Messages from Lebanon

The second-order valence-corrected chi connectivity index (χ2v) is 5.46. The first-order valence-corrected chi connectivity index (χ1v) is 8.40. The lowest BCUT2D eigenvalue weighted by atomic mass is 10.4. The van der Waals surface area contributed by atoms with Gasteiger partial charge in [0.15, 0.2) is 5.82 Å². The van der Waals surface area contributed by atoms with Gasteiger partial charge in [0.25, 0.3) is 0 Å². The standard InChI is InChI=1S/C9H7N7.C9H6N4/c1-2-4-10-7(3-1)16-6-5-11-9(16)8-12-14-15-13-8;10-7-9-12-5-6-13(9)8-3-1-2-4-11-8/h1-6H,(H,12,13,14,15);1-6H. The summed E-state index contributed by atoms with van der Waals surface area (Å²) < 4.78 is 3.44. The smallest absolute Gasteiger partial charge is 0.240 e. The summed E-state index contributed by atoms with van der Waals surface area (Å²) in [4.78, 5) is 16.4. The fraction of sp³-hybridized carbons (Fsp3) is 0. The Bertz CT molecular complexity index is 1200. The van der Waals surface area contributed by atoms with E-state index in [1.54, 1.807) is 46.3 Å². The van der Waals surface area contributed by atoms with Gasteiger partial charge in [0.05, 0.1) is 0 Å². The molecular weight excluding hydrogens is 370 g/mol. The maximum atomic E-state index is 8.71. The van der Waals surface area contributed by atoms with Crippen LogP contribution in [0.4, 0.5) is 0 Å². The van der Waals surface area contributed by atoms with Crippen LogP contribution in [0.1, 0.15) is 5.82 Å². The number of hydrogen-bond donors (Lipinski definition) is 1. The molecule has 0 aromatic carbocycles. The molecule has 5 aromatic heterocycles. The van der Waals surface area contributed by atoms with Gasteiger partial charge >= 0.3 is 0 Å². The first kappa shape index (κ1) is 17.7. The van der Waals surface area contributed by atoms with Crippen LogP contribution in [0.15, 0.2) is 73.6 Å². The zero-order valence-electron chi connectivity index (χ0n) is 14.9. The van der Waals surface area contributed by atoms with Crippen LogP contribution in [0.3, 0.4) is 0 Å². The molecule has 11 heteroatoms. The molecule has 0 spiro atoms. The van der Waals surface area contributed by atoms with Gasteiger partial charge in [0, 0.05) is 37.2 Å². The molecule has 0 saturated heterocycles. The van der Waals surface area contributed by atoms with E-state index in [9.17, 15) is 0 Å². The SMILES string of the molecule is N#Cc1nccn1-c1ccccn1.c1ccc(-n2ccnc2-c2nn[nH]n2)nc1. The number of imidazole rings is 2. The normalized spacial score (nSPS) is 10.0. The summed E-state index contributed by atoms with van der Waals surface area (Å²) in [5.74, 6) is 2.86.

The following messages were passed to us from Pax Christi. They were received from a Pax Christi volunteer who is now stuck in Lebanon. Roula is a young Palestinian student who has lived all of her life in Lebanon until she came to the UK to study International Law. She returned in June for a family reunion and is now stranded there. She is happy for us to share her very personal messages which give us a glimpse of life for ordinary people at this worrying time. 14th July 2006, Sidon, Lebanon Dear Pat Yes I am in Lebanon, due to be back to London on 24 July, but now God knows when. My family is fine, physically, no gun shot in our neighbourhood. The city we live in Sidon (known as Saida) is not a Shia city, people here are against Hizbullah, unlike Dahieh in Beirut (adjacent to the airport and hosts most Hizbullah leaders and supporters). Problems appear on a different level: Israel bombed all bridges south and north, we can physically move three kilometres south and three kilometres north. Banks closed suddenly and ATM cash machines are not working, so no cash money and bankcards can be used in only one supermarket (something like Sainsbury's). Yesterday my parents went to buy food supplies. To give you an example, there were only two small cans of tomato sauce on the sauces section. No more pasta. No electricity, mobile phones hardly work, internet only occasionally. We have private motor for electricity, but no oil anymore in the city, so we are operating on reserves. Everything happened so fast and so strong. Maybe you heard that the airport has been bombed several times, Lebanese airplanes are now in Amman. Two nights ago Israeli barges bombed the runways, but yesterday bombed the oil reserves, still fire till now, and few hours ago shelled down more bombs. This is the only airport in the country, the two other small airports they talk about in the news used to be small military airports but abandoned and unused for decades as far as I know. I cannot go to Damascus- Syria then take plane because roads have been bombed yesterday. I cannot go to Larnaca - Cyprus because of Israeli barges in the sea. We sleep on bombings and airplane sound and wake up similarly. Pat in the time lived in London I forgot how psychologically deal with such situations. Now I worry more, now I have more to lose; now I can more see, feel and understand the uselessness and destructive effect of violence. My little sister, who is going to USA to study, is due to go to New York on 6 August. We don't know what will happen now. Dad is working in a project for UNRWA in Tyre (Sour in Arabic), this is an area south of Sidon where we live and the entire road there is bombed. He was supposed to go collect a cheque of payment for himself, colleagues, and workers and building material supplies on Monday, he went then but the cheque was not ready, Tuesday the bombing started still he went but they said wait till tomorrow. At 9pm the bridges connecting Beirut were totally, totally destroyed. Things are going from bad to worst. Escalation seems to be with no red borders. I don't know what more is going to happen. The world is blatantly with Israel on that, most people here are against Hizbullah but what people can do. The internal media and analysts say that Hizbullah (i.e. Iran) caused this for private interests that don't serve the country. God help us; hope things will be better now. Roula. 16th July 2006 Pat, each day is harder from the previous. An hour ago Israeli planes threw leaflets, by the time my brothers went to the street to get a copy there was none. But from the people it a warning that Saida will be bombed, and people should move away from locations that relate directly or indirectly to Hizbullah. For God's sake Pat how are people supposed to know that their neighbours work for Hizbullah or not. I understand if there is a certain official office for Hizbullah, people would know and move away and again move away to where!? The situation is awful, there are no phones most of the time, and no charging cards to put credit on the mobiles to call when coverage exists. We cannot call to check on my sister, or call hospital... It is only the city of Saida, where we live, that has not been bombed so far, after those leaflets it is a clear message that things will be horrible. The first leaflets thrown was general, a statement that this campaign is against Hizbullah and something like people should not help them, but the new leaflets are different. Needless to say that we still go to bed with the sound of planes and bombardment Some nights we sleep for few hours other we don't. I share the bedroom with my sister Samah (12), and Ola (22) shares with Rima (16)... me and Ola almost don't sleep because I am afraid bombing will start while the younger is sleeping and will wake up terrified and get ill. Hamzeh the youngest (his birthday is today becomes 9) doesn't sleep, and we keep him company. And of course there is Omar (19) and Ahmad (29) came from Dubai on Wednesday to get married. Suha the married sister stays at our house with her 3 kids and her husbands comes at night to take them home so she doesn't have to stay alone with 3 little kids, the youngest only 1yr old. By the way we haven't been together all at home for more than four years. I thought this was a good thing, but it seems to be a bad omen. Hamzeh my youngest brother says that we should eat very little because we have to keep the food, otherwise we won't have food. The older kids at home spent our childhood in similar situation throughout until around 2000. By the way there were never civilian airplanes beyond Beirut from the southern entrance, so the only sound from the sky that the city I live in hear is the Israeli military airplanes. Sorry I forgot to thank you for your email. All members of my family send their greetings and gratitude for you and all in Pax Christi . Yes please keep us in your prayers. Will write to you another email when I can. Hope to have better news next time Take care Roula Source: Pax Christi